Religions may regard themselves as forward thinking, with thought focused on an imminent immortality or a secure afterworld, however, this thinking is locked into time. By-standers notice that religions looking so far forward have a tendency to live in the past. Those religions are paid attention to about as well as flight attendants going through safety features on an airplane. But religion still has a job to do and it can be a practical guide to society when grounded on honest education and information.

One definition of religion from the New Webster’s Expanded Dictionary is; an acknowledgement of our obligation to God. In other words, it isn’t an acknowledgment of an obligation to static rituals and codes and creeds already outgrown by humanity.


Religion will continue to play an important role in life as it triggers advanced concepts of God and creation. But, communication of an advanced concept of God must be pertinent. Physical and psychological barriers are then broken through the proper use of applied knowledge, improving the very way human consciousness filters the world. It is important that religions recognize and participate in the now, today, otherwise the religion will no longer be recognized.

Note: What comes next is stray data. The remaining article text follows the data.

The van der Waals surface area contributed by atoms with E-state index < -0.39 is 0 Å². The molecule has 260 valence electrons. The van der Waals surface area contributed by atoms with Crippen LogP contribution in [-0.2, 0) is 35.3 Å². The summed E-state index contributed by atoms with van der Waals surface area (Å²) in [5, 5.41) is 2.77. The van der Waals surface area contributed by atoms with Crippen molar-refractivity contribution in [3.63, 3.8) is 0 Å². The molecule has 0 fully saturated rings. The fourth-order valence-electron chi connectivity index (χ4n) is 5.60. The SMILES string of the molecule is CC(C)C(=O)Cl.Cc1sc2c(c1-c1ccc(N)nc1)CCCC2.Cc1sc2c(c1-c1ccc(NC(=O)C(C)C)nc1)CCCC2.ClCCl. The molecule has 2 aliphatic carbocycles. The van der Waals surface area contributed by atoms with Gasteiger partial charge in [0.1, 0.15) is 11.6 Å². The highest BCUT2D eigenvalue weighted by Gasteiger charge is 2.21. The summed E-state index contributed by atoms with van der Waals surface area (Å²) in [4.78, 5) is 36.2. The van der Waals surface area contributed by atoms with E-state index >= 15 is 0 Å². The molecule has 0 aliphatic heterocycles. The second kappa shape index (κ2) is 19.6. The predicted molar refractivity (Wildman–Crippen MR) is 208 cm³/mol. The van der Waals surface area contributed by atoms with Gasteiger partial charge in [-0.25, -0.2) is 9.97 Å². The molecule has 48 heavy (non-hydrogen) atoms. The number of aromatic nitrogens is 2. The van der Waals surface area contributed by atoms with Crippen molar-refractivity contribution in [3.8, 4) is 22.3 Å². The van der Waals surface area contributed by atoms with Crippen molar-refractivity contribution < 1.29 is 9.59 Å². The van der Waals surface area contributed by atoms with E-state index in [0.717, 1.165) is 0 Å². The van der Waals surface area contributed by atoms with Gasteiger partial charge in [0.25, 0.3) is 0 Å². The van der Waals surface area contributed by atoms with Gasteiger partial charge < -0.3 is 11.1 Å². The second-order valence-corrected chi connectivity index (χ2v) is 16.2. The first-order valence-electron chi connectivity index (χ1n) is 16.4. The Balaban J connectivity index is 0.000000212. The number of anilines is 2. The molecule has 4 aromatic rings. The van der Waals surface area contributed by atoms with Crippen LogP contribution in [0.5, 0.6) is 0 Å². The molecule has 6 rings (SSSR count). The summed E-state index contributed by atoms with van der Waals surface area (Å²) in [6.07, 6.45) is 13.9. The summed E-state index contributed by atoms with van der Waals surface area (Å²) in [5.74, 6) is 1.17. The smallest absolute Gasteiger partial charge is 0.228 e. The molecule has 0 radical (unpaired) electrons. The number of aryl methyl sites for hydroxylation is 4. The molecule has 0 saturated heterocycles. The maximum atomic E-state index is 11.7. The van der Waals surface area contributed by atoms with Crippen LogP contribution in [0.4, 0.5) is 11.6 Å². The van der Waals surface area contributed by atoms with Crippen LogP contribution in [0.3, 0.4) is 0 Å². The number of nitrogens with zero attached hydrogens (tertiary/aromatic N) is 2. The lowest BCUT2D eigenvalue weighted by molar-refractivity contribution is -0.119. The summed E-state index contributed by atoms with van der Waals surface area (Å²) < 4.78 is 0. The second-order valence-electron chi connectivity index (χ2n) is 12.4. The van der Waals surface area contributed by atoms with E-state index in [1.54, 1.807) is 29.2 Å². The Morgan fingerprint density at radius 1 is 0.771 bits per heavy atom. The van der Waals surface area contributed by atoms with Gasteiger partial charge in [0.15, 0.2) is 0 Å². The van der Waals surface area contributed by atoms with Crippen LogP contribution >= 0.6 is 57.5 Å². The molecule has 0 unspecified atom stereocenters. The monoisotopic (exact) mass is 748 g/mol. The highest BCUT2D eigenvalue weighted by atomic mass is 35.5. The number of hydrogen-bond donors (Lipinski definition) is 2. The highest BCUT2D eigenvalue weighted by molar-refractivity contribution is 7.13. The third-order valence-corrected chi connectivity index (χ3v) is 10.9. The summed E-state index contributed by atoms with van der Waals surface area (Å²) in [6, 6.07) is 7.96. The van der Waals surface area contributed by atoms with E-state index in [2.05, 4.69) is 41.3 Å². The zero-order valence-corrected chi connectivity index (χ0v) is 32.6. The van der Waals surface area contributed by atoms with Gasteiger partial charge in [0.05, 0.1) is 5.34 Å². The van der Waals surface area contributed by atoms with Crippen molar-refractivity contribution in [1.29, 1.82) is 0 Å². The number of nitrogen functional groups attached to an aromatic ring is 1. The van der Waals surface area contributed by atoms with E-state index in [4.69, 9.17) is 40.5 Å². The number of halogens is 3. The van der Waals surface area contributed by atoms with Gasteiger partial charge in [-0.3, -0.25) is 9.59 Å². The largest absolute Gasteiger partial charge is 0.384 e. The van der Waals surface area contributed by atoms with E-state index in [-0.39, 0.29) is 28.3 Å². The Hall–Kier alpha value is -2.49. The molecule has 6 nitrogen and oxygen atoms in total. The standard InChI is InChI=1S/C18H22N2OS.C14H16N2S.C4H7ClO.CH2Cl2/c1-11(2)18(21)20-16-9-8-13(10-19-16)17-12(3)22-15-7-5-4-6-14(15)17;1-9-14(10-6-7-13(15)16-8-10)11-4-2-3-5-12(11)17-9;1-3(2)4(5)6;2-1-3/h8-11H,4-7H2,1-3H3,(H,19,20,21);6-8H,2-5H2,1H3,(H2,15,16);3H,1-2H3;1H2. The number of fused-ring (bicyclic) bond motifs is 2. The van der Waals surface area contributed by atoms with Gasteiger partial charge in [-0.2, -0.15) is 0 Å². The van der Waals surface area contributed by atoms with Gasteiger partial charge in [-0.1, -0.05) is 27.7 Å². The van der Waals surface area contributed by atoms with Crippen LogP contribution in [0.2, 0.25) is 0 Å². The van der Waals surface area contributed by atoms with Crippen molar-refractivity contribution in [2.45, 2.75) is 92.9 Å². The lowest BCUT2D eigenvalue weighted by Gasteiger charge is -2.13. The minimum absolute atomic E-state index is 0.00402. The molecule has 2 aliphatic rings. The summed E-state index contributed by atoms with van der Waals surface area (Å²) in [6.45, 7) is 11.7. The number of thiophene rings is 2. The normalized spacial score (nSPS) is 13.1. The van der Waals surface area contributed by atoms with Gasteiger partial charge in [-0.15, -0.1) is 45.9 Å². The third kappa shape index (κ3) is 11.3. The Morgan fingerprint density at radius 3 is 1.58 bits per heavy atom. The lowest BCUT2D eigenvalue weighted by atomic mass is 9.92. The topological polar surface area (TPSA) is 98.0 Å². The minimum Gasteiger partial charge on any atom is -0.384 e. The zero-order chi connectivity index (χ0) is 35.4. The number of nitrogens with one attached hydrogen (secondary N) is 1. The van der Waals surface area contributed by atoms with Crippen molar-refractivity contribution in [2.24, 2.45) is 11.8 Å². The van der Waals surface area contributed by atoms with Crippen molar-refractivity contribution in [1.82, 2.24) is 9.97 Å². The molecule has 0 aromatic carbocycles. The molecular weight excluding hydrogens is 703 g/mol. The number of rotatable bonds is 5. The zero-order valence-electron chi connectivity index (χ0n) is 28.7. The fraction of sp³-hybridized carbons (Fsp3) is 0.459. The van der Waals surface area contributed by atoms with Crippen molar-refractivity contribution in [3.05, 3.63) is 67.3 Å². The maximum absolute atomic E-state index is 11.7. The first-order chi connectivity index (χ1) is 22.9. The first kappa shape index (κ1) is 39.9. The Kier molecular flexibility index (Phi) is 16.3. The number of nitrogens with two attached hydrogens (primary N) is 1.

Although there is no one religion perfect and complete, it doesn’t mean religion is irrelevant. Religionists who staunchly battle the imaginary dilemma of a dying religion―by acknowledging an obligation to person, place, or thing―actually contribute to its death. However, to the contemporary thinker, religion is not going to die. Even in this new era of globalization there is evidence of religions acknowledging God, recognizing one another, and accommodating the interests of others.


Religion is relevant as discovery and understanding are given relevant manifestation. As our obligation to Truth, Life, and Love is honored, human consciousness transforms and accepts a practical forward mindedness living in the now.